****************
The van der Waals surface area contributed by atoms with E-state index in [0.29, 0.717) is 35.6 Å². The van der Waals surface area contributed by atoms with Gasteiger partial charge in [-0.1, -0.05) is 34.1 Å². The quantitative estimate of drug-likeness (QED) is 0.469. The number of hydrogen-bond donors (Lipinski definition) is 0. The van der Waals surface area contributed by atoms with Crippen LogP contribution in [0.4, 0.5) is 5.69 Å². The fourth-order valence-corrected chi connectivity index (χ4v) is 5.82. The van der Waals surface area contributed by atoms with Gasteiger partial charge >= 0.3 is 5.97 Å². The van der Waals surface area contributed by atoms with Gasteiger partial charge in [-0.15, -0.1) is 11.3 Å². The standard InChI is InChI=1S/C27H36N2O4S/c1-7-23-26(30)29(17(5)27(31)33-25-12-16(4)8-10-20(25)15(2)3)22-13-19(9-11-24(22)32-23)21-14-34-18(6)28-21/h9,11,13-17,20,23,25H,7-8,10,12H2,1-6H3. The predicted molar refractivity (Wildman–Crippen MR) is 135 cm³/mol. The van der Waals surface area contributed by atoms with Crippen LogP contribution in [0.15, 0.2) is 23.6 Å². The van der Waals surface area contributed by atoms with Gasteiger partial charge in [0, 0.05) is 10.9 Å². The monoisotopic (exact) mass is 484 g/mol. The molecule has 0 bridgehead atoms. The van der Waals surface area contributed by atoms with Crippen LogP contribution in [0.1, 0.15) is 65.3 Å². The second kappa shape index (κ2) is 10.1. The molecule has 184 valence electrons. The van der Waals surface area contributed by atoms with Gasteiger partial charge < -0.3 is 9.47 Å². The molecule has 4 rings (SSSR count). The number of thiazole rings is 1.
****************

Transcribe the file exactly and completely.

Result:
The van der Waals surface area contributed by atoms with E-state index in [0.29, 0.717) is 35.6 Å². The van der Waals surface area contributed by atoms with Gasteiger partial charge in [-0.1, -0.05) is 34.1 Å². The quantitative estimate of drug-likeness (QED) is 0.469. The number of hydrogen-bond donors (Lipinski definition) is 0. The van der Waals surface area contributed by atoms with Crippen LogP contribution in [0.4, 0.5) is 5.69 Å². The fourth-order valence-corrected chi connectivity index (χ4v) is 5.82. The van der Waals surface area contributed by atoms with Gasteiger partial charge >= 0.3 is 5.97 Å². The van der Waals surface area contributed by atoms with Gasteiger partial charge in [-0.15, -0.1) is 11.3 Å². The standard InChI is InChI=1S/C27H36N2O4S/c1-7-23-26(30)29(17(5)27(31)33-25-12-16(4)8-10-20(25)15(2)3)22-13-19(9-11-24(22)32-23)21-14-34-18(6)28-21/h9,11,13-17,20,23,25H,7-8,10,12H2,1-6H3. The predicted molar refractivity (Wildman–Crippen MR) is 135 cm³/mol. The van der Waals surface area contributed by atoms with Crippen LogP contribution in [0.15, 0.2) is 23.6 Å². The van der Waals surface area contributed by atoms with Gasteiger partial charge in [0, 0.05) is 10.9 Å². The monoisotopic (exact) mass is 484 g/mol. The molecule has 0 bridgehead atoms. The van der Waals surface area contributed by atoms with Crippen LogP contribution in [0.1, 0.15) is 65.3 Å². The second kappa shape index (κ2) is 10.1. The molecule has 184 valence electrons. The van der Waals surface area contributed by atoms with Gasteiger partial charge < -0.3 is 9.47 Å². The molecule has 4 rings (SSSR count). The number of thiazole rings is 1.